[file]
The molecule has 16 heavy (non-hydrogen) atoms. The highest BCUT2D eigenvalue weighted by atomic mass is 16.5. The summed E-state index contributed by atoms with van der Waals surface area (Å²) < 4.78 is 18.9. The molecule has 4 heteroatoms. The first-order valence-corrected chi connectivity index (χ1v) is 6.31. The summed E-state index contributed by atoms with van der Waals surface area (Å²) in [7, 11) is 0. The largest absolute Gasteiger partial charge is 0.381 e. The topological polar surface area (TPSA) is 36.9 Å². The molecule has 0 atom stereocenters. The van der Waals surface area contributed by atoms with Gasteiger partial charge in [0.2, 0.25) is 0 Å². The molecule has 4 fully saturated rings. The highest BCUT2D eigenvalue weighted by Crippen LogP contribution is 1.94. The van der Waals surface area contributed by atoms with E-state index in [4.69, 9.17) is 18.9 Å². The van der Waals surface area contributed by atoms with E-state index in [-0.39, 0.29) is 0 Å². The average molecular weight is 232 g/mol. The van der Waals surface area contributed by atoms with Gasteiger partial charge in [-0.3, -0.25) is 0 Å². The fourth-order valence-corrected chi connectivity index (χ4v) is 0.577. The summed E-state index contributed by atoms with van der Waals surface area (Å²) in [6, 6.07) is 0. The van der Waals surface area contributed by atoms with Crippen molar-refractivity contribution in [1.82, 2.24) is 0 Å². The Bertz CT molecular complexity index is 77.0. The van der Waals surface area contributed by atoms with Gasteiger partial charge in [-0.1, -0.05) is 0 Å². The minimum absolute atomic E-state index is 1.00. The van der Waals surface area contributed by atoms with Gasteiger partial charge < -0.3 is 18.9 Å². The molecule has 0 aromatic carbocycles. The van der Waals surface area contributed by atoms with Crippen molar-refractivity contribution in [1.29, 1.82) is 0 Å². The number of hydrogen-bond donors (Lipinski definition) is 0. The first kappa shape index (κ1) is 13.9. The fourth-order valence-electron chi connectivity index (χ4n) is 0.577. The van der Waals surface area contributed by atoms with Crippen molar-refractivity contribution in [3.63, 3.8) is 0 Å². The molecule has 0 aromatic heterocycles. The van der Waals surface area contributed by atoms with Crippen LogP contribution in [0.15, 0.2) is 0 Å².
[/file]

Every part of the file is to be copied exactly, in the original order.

The molecule has 16 heavy (non-hydrogen) atoms. The highest BCUT2D eigenvalue weighted by atomic mass is 16.5. The summed E-state index contributed by atoms with van der Waals surface area (Å²) < 4.78 is 18.9. The molecule has 4 heteroatoms. The first-order valence-corrected chi connectivity index (χ1v) is 6.31. The summed E-state index contributed by atoms with van der Waals surface area (Å²) in [7, 11) is 0. The largest absolute Gasteiger partial charge is 0.381 e. The topological polar surface area (TPSA) is 36.9 Å². The molecule has 0 atom stereocenters. The van der Waals surface area contributed by atoms with Gasteiger partial charge in [0.2, 0.25) is 0 Å². The molecule has 4 fully saturated rings. The highest BCUT2D eigenvalue weighted by Crippen LogP contribution is 1.94. The van der Waals surface area contributed by atoms with E-state index in [4.69, 9.17) is 18.9 Å². The van der Waals surface area contributed by atoms with E-state index in [-0.39, 0.29) is 0 Å². The average molecular weight is 232 g/mol. The van der Waals surface area contributed by atoms with Gasteiger partial charge in [-0.3, -0.25) is 0 Å². The fourth-order valence-corrected chi connectivity index (χ4v) is 0.577. The summed E-state index contributed by atoms with van der Waals surface area (Å²) in [6, 6.07) is 0. The van der Waals surface area contributed by atoms with Crippen molar-refractivity contribution in [1.82, 2.24) is 0 Å². The Bertz CT molecular complexity index is 77.0. The van der Waals surface area contributed by atoms with Gasteiger partial charge in [-0.1, -0.05) is 0 Å². The minimum absolute atomic E-state index is 1.00. The van der Waals surface area contributed by atoms with Gasteiger partial charge < -0.3 is 18.9 Å². The molecule has 0 aromatic carbocycles. The van der Waals surface area contributed by atoms with Crippen molar-refractivity contribution in [1.29, 1.82) is 0 Å². The number of hydrogen-bond donors (Lipinski definition) is 0. The first kappa shape index (κ1) is 13.9. The fourth-order valence-electron chi connectivity index (χ4n) is 0.577. The van der Waals surface area contributed by atoms with Crippen molar-refractivity contribution in [3.63, 3.8) is 0 Å². The molecule has 0 aromatic heterocycles. The van der Waals surface area contributed by atoms with Crippen LogP contribution in [0.15, 0.2) is 0 Å².